Wood End: Abuse probe at former Wigan children's home
Police are investigating more than 40 complaints of historical physical and sexual abuse at a former children's home in Wigan.
Hundreds of boys were sent to Wood End Assessment Centre, Atherton, between the 1970s and the 1990s.
Poet Lemn Sissay, who said he was "imprisoned" there in 1984, has been campaigning for a police investigation.
Both Wigan and Lancashire councils said they would cooperate with any police investigation.
Lancashire County Council opened Wood End in 1969 as a remand home for boys aged between 10 and 17.
However, many sent there were simply from dysfunctional families or in the care of social services.
At the age of two months, Sissay was placed into the care of Wigan Social Services.
During his time at Wood End, he said he was "strip searched, physically abused and manhandled".
"I've been trying to come to terms with what happened to me inside those walls, that institution, that place of secrets," he said.
"I have visited Wood End sporadically. It never fails to make me feel sorry for the child I was, who was so victimised and traumatised."
Ron Tattersall was 12 when he was sent to Wood End in 1971. His mother couldn't cope with him and his brother so they were put into the care of social services.
When he arrived late one night, he was asked if he wanted food. "When I answered yes, I was smacked across the head," he said.
Mr Tattersall said he tried to escape by smashing a window due to the "beatings" he received inside the home.
After being recaptured at a nearby farm, he said he was told to take his clothes off and was caned until "blood ran down his legs".
In 1974, Wigan Council took over the running of Wood End when it took boys on remand as well as those deemed at risk of potential criminal behaviour.
Those in residence at the centre said the casual violence continued.
John O'Malley, who was sent there, has spoken of being punched in the face and head-butted.
The centre was closed in 1990 and three police investigations have taken place, but no-one has been arrested or convicted.
Lemn Sissay on Wood End
"I was in a place where the corridors were so thin, we had to walk in single file with the largest boys at the back and the smallest at the front so the staff could survey us.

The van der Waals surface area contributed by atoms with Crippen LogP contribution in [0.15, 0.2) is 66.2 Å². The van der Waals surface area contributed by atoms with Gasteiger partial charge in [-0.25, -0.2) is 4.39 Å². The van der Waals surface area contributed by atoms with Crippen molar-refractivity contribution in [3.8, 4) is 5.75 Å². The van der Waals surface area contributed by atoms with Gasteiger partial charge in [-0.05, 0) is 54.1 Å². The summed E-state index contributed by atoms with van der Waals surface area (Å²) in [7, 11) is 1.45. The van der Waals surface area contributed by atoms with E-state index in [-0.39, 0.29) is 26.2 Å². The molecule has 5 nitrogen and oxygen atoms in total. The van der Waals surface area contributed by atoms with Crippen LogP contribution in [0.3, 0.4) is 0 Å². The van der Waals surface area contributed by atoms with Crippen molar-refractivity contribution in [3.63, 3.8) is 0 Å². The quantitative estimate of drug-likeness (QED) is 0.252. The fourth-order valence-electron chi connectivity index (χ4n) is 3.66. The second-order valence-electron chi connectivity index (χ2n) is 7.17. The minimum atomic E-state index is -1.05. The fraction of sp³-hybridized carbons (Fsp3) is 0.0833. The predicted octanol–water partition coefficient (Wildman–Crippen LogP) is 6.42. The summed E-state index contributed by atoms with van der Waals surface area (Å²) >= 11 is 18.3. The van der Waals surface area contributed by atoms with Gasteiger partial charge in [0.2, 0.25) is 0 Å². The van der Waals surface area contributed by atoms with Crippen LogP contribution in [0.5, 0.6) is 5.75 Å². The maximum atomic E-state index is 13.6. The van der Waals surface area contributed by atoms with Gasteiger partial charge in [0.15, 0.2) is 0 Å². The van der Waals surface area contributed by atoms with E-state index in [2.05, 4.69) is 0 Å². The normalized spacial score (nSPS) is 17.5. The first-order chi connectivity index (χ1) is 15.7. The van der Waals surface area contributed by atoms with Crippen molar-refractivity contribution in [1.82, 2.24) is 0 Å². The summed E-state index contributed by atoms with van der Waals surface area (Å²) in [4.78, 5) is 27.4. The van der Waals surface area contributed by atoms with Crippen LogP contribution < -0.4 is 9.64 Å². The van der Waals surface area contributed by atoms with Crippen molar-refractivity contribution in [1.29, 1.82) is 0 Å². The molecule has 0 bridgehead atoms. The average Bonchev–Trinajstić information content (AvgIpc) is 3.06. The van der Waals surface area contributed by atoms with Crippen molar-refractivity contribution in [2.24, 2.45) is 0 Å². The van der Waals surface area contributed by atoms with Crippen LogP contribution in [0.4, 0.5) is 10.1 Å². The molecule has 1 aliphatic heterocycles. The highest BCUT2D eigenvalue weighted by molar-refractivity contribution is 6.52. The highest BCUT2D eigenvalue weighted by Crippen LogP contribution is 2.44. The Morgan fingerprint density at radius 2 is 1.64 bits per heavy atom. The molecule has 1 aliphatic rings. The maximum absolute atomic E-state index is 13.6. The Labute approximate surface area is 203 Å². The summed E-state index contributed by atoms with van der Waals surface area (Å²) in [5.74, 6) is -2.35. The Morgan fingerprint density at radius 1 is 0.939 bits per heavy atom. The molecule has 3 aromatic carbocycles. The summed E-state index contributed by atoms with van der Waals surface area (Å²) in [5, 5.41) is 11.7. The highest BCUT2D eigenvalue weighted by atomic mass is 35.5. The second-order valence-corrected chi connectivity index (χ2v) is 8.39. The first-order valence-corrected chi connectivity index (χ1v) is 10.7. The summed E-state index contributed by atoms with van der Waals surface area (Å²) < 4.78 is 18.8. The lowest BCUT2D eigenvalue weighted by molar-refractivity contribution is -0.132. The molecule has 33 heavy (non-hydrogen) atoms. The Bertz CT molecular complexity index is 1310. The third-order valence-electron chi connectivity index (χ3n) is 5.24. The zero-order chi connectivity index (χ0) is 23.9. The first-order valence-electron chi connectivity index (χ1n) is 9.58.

"[After visits], we were taken to the sports hall and made to stand in our regulation white Y-fronts - we all wore the same clothes - to prove to them that we didn't have anything on us.
"Privacy was totally taken away - even when we went to sleep at night, we couldn't come out of our rooms to go to the toilet.
"We had to press a buzzer and the nightwatchman would take us to the toilet, come in with us so we didn't run away, then bring us back to the bedroom and lock it again.
"He could see through the [bedroom] window but we couldn't see out of it, it was that sort of place."
Greater Manchester Police has launched Operation Milan to investigate complaints of historical abuse at the centre.
Det Ch Insp Sarah Jones from GMP said: "These are serious allegations made against staff by pupils at the centre and we have a team of experienced detectives working through the complaints.
"Due to the age of the allegations, there are inevitably significant evidential challenges and that is reflected in some of the progress made.
"I want to stress that we remain absolutely committed to supporting people who come forward to make a complaint and where possible we will, with CPS colleagues, bring to justice those who have been responsible for abuse so many years ago."
Two people have already been interviewed under caution, with three others due to be questioned.
A Wigan Council spokesperson said the authority will be "entirely open and transparent in the matter" and it was working closely with the police.
Lancashire County Council said it will cooperate with any police investigations.
The stories of victims who say there were abused at Wood End will be broadcast on BBC Radio Manchester in the week beginning 9 February.